'Wax': The colorful and full of attitude that invaded the Dior passerelle – Actuality

'Wax': The colorful and full of attitude that invaded the Dior passerelle - Actuality

"It's a fabric that compromises. Using wax is always a message." The social history of Africa is told through drawing […], is a way of understanding societies, "anthropologist Anne Grosfilley, who recently published the book" Wax. 500 tissus "and to collaborate with a parade of the Dior maison.

Through the drawing of the alphabet, for example, this colorful fabric tells the colonial story. "At that time the alphabet was used to demonstrate that they were part of the new generation of literate people. Today this can also be a form of claim: with the influence of Boko Haram, girls do not have access to school," says Anne Grosfilley. has studied for 25 years African fashion and the history of the wax.

Nails and bag

African women use the designs stamped on wax fabric "as a means of non-verbal communication". The print of Madame Thérèse's fingernails pays homage to the wife of the first president of Côte d'Ivoire, who would have promised to disfigure her husband's alleged lover with his own hands.

The "devaluation" standard, with CFA franc notes, had a particular appeal after 1994, after the decision of the Bank of France to divide by two the value of this currency in force in 14 African countries. African women wore fabrics with these prints to show that they felt depreciated and devalued as people.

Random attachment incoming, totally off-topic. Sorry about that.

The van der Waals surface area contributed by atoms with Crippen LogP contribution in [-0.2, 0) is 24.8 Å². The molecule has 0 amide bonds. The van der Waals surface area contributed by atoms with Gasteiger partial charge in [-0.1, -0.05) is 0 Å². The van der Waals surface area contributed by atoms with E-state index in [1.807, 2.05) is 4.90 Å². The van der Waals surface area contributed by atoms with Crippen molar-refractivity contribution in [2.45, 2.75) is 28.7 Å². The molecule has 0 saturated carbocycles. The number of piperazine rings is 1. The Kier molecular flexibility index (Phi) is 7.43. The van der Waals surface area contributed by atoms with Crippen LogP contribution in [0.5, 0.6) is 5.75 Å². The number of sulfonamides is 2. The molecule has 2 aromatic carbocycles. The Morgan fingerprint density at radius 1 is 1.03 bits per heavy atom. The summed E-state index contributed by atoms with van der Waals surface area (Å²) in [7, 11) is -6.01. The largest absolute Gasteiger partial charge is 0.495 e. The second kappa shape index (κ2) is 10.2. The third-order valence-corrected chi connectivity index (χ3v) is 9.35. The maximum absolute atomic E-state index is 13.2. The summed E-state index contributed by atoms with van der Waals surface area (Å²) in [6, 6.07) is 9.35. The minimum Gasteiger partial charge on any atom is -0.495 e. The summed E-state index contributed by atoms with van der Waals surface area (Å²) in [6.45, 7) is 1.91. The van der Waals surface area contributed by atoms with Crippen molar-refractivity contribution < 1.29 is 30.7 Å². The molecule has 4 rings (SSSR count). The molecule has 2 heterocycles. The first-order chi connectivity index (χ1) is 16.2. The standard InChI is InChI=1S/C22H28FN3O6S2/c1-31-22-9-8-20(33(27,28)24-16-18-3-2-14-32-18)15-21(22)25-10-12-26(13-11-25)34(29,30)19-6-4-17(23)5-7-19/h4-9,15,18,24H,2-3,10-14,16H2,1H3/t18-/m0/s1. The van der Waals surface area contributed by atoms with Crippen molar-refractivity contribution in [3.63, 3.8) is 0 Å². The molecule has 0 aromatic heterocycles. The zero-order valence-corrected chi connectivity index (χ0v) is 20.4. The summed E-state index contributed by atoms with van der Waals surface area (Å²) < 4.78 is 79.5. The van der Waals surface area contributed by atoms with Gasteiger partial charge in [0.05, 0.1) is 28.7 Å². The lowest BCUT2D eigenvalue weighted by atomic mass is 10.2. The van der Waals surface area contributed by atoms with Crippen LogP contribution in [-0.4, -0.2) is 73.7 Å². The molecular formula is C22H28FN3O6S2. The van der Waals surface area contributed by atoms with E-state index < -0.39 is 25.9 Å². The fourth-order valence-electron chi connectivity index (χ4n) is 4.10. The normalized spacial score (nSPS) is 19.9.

Among the latest sales success is the "Michelle Obama Purse" wax that reproduces a luxury leather piece worn by the admired ex-First Lady of the United States.

The fabric through which women express their hopes and their anger aroused the interest of the artistic director of Dior, the Italian Maria Grazia Chiuri, a committed feminist who, in April, included the pieces in the parade of the Dior cruise collection held in Marrakesh, Morocco.

Dior and refugee workshop

The pattern of birds in flight, inspired by the fabrics used by the singer and South African political activist Miriam Makeba, was one of the pieces that paraded through the Dior passerelle.

"The idea was not to work with pre-existing designs," explains Anne Grosfilley, who visited together with Maria Grazia Chiuri the Uniwax factory in Abidjan, "the only one with perfect African traceability: cotton grown in Africa, spun and woven in Benin and printed in Côte d'Ivoire ".

Although French designers Jean Paul Gaultier and Agnès B, in addition to the British brand Burberry, have used wax in their collections, the approach of Dior "is unique."

"This is the first time we have worked with wax made in Africa, with Africans creating new designs reinterpreting Dior codes," says the anthropologist. "A fabric considered African is as luxurious as other Italian or French luxury materials used by the Dior maison."

Concerned to avoid falling into the trap of cultural appropriation, Maria Grazia Chiuri opened her parade in the ruins of an old Marrakesh palace with a creation signed by the African stylist Pathé'O, who returned to putting the wax in fashion in Africa in the end of the years 1980.

As it does not originate in Africa and is not anchored in any particular country, the wax has "a pan-African force. All Africans, Afro-descendants and diasporas recognize it" and stars like Beyoncé and Rihanna have already used it.

True woven wax fabric with "its perfect imperfections, which have no right or wrong side" represents only 5% of a market full of copies made in Asia.

"True or false, people always want to say something with the wax," says the anthropologist, who wore a wax-lined jacket made by immigrants waiting for her regularization at the Talking Hands atelier in the Italian town of Treviso.

Click on the gallery and see some of the proposals from the Cruise collection of Dior presented on April 29th in Marrakesh.

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